n conjunction with Mr. Jardine, the Engineer of the Edinburgh Water-Works, he, in 1836, prepared the first water-scheme for supplying Dundee from the Monikie district; but the powers of the Act for this having been allowed to lapse, he was again similarly engaged in 1844.
In l846 Mr. Leslie removed to Edinburgh, and shortly after that he succeeded Mr. Jardine as Engineer to the Edinburgh Water Company, to take charge of their existing works, and also to carry out new works then in progress, and others under a Bill then in Parliament, in conjunction with Messrs. Rendel and Beardmore.
In 1849-50, he designed and executed a plan for taking empty boats afloat up an inclined plane at Blackhill, for the Monkland Canal, Glasgow, thereby saving both time, labour, and much water, as compared with the usual method of lockage. This ingenious expedient, which in some measure may be said to have foreshadowed the recently projected ship railways, has been much admired; and in recent years engineers from America and the Continent have visited Scotland to inspect it, with the view of adopting the principle at home.
In 1852, Mr. Leslie, in conjunction with Mr. J. M. Rendel and Mr. Mackain, was Engineer for a scheme for supplying Glasgow from Loch Lubnaig on behalf of the Glasgow Water Company. This scheme, however, did not pass. The Bill was keenly opposed by the Corporation of Glasgow, who shortly after that took over the control of the waterworks from the Company. They in their turn promoted and carried out the project of supplying Glasgow from Loch Katrine, which had originally been suggested as a desirable scheme by the late Professor Rankine, who, in conjunction with Mr. John Thompson, was the first to realise the important fact that, by tunnelling through the intervening watershed, the water of Loch Katrine could be conveniently introduced into Glasgow.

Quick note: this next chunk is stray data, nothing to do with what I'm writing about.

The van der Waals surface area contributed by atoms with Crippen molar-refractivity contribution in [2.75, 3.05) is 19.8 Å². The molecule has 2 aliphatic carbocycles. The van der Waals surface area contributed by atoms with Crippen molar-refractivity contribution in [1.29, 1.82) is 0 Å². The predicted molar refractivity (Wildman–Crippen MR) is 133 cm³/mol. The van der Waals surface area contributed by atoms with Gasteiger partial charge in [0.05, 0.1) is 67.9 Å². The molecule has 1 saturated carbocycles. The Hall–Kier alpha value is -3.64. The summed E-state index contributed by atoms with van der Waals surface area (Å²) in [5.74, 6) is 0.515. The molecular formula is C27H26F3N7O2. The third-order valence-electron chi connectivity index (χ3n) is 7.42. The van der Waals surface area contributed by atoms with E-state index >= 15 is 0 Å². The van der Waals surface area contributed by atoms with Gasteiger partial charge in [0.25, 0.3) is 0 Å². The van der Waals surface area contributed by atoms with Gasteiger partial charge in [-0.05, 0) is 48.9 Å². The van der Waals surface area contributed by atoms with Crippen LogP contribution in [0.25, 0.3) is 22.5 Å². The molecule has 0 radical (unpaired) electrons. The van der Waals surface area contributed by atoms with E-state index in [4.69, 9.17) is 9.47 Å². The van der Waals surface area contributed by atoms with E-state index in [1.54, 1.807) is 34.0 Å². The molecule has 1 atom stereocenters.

The first of the more important works carried through by Mr. Leslie after his appointment in 1845 as Engineer to the Edinburgh Water Company, by which the Pentlands were drawn upon to provide Edinburgh with water, was that which involved the construction of the Torduff, Clubbiedean, Bonally, and Loganlea reservoirs, and the heightening of the embankment of Glencorse reservoir, originally constructed by Mr. Jardine in 1820.
In 1856, under Mr. Leslie’s care, the Bill for appropriating the Colzium springs was carried through Parliament, and under its provisions the reservoir of Harperrig, for providing compensation to the water of Leith, was constructed ; and in 1863, a further extension from this district was carried out under his superintendence, when the Crosswood springs were utilized, which gave the city an additional million gallons of water per day.
In 1868, the question of water-supply in Edinburgh entered upon a very acute stage, and in the following year a keen Parliamentary fight occurred, connected with the taking over of the old Water Company’s undertaking by the Corporation.